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Faculty & Staff Profiles

Matthew Thompson

Assistant Professor of Music


Matthew Thompson, DMA— collaborative piano, is Assistant Professor of Music at the University of Michigan.  There his duties include teaching courses as varied as “Introduction to Lyric Diction and IPA” to groundbreaking and massively popular classes like “Video Game Music.”  In addition to his classroom duties, Thompson serves as a vocal coach for graduate voice students.

As a pianist, Dr. Thompson has performed with operatic celebrities like Thomas Hampson, Golden Mask winner Vince Yi, and even musical theater gurus like Tony Award winner, Gavin Creel. A sought after vocal coach, he’s prepared singers from beginners to seasoned artists for recitals, recordings, competitions, young artist programs, auditions, and performances, both local and in major venues around the world. Equally comfortable collaborating with instrumentalists, Thompson has performed on the Ann Arbor Symphony Chamber Music Series, the Detroit Chamber Winds and Strings Series, and the Great Lakes Chamber Music Vignette Series. He regularly plays with the U-M Wind and Brass faculty, and has performed with large ensembles like the Flint Symphony and the Michigan Philharmonic. Thompson is artistic director for the Carolyn Mawby Chorale, based in Flint Michigan, which was recently featured in the Netflix original series, Flint Town. Thompson can be heard in numerous live performances online, some of which can be streamed from Thompson’s YouTube channel and the Carolyn Mawby Chorale’s YouTube channel. He can also be heard in a recently released recording with U-M alumnus and oboist, Dr. Alex Hayashi, Japonica, as well as in recording with David Ammer, trumpet, La trompette a renouvelé.

In addition to his work as a pianist, Dr. Thompson’s interests in game audio have become a major component of his teaching and research profile. In 2013, Thompson became one of the first collegiate pedagogues to use video game music as a teaching tool when he created his infamous Video Game Music class. Thompson has presented multiple times at the North American Conference on Video Game Music (NACVGM), the only scholarly conference on video game music in North America (2018: “There’s no question you’ll be popular after performing these in front of your friends!” the pedagogy and performance of piano transcriptions of video game music). In 2018, Thompson was lead organizer and host for the 5th annual NACVGM, held at U-M, and he continues to serve on the NACVGM program committee. Dr. Thompson chaired and presented for the first ever academic ludomusicology/ sound studies track at GameSoundCon, a historically industry based conference, and he continues to serve on the advisory board for GSC. During the 2018-2019 school year, Thompson won a grant allowing him to create and teach the first ever collegiate studio of pianists studying video game piano transcriptions. As part of this experimental year, Thompson invited Video Game Pianist, Dr. Martin Leung, to have a residency at U-M, teaching and performing, and Thompson joined Leung for Leung’s first public performance of video game piano duets. In late 2019, Thompson will release a world premiere recording of “For the Piano,” a solo piano piece by Halo and Destiny composer, Marty O’Donnell. Thompson maintains a blog which has attracted both scholarly and industry attention at videogamemusicnerd.blogspot.com and has written proactively commissioned book reviews published in the American Journal of Play.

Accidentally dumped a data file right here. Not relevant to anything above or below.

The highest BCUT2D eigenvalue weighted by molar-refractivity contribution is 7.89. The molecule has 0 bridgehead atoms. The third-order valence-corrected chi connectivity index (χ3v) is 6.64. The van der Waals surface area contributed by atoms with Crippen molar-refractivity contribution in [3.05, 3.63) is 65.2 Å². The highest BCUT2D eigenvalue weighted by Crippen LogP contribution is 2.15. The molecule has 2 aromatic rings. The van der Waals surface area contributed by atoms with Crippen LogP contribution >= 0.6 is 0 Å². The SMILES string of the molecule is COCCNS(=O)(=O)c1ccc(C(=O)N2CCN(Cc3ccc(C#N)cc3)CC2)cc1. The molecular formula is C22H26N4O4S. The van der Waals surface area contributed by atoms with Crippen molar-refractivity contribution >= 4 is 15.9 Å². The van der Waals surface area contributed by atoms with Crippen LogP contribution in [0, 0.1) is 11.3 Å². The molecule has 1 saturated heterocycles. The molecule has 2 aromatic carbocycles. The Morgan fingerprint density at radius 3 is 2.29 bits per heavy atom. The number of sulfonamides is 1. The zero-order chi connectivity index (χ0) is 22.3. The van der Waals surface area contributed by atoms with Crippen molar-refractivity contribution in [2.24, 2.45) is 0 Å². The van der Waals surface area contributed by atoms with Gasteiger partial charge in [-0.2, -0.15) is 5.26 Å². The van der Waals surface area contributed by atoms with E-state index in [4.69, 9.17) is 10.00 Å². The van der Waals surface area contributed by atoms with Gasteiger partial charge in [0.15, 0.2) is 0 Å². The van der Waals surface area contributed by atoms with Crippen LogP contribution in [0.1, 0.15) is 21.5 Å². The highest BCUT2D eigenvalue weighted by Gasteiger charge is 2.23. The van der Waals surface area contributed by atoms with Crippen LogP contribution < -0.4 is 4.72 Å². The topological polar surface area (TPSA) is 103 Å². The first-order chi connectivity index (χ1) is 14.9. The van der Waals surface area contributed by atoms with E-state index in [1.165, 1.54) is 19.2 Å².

Thompson received masters and doctoral degrees from The University of Michigan in collaborative piano, studying with his long time mentor, Martin Katz. His undergraduate degree, with highest honors and highest distinction, is from The University of North Carolina at Chapel Hill. Thompson’s summer training included prestigious young artist programs like Song Fest, the Merola Opera Program, and Wolf Trap Opera. Summers are now typically spent teaching music to students of all levels; recently, he has been teaching at SMTD’s MPulse Solo Vocal Institute.


Bio last updated July 2019

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